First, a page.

THE country’s outstanding external debt reached $80.431 billion in the first quarter of 2019, up from figures posted three months and a year earlier, data released by the Bangko Sentral ng Pilipinas (BSP) showed.

In a statement, the central bank said the amount was $1.471 billion higher than the $78.960 billion recorded in the last quarter of 2018, largely due to net availments totaling $1.8 billion, “as the national government raised $1.5 billion from the issuance of global bonds to fund [its] general financing requirements and positive audit adjustments.”

It is also $7.235 billion higher than $73.196 billion in the first three months of last year.

The increase was partially offset by the increase in residents’ investments in Philippine debt papers, including government bonds issued offshore.

External debt refers to all types of borrowings by Philippine residents from non-residents, following the residency criterion for international statistics.

The debt stock rose by 9.8 percent year-on-year, due largely to $9.2-billion net availments and $960 million in prior periods’ adjustments.

A $2.3-billion transfer of Philippine debt papers from non-residents to residents, as well as $740-million negative foreign-exchange revaluation adjustments, partially tempered that debt-stock increase during the year.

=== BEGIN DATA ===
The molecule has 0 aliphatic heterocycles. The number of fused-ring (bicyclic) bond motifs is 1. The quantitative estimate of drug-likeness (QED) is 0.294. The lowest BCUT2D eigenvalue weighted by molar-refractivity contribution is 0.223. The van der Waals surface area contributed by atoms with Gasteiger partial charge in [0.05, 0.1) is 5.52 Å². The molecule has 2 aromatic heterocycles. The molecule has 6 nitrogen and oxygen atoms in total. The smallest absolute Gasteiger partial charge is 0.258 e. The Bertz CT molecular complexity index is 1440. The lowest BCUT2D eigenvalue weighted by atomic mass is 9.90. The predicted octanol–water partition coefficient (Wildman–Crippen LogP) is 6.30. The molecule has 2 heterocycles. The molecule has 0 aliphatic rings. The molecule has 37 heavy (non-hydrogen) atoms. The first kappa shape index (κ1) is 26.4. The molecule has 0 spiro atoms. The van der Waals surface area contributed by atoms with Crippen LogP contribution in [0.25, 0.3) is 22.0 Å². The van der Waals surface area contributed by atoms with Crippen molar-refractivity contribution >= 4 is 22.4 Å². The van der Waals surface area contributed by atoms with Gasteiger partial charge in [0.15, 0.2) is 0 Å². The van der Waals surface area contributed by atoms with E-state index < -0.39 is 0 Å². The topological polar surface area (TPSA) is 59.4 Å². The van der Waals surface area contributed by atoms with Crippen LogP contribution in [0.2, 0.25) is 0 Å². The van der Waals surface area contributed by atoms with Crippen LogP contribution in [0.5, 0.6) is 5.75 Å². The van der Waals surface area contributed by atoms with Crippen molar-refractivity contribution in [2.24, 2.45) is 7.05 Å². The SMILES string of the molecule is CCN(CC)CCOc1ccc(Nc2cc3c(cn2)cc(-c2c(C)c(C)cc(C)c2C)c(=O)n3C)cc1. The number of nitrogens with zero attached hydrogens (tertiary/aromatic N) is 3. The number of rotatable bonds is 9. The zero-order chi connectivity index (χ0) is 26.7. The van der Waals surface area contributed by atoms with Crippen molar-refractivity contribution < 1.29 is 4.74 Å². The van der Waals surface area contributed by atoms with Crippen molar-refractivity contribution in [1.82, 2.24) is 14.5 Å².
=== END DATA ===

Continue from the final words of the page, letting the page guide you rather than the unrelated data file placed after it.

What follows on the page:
Debt ratios

As a percentage of annual aggregate output, external debt climbed to 20 percent from 19.1 percent a year earlier.

The country’s debt service ratio (DSR), meanwhile, improved to 5.1 percent from 8 percent a year ago, propting the Bangko Sentral to note that it “has consistently remained at single-digit levels.”

The DSR measures the country’s adequacy to meet its obligations, based on foreign-exchange earnings, by relating principal and interest payments to merchandise exports and receipts from services and primary income.

About 79.1 percent of the Philippines’ external debt is medium to long term in nature with maturities of over one year. This means that foreign-exchange requirements for debt payments are well spread out and, thus, more manageable, the Bangko Sentral explained.

Of the country’s end-March external debt, the public sector owed 50.3 percent or $40.2 billion.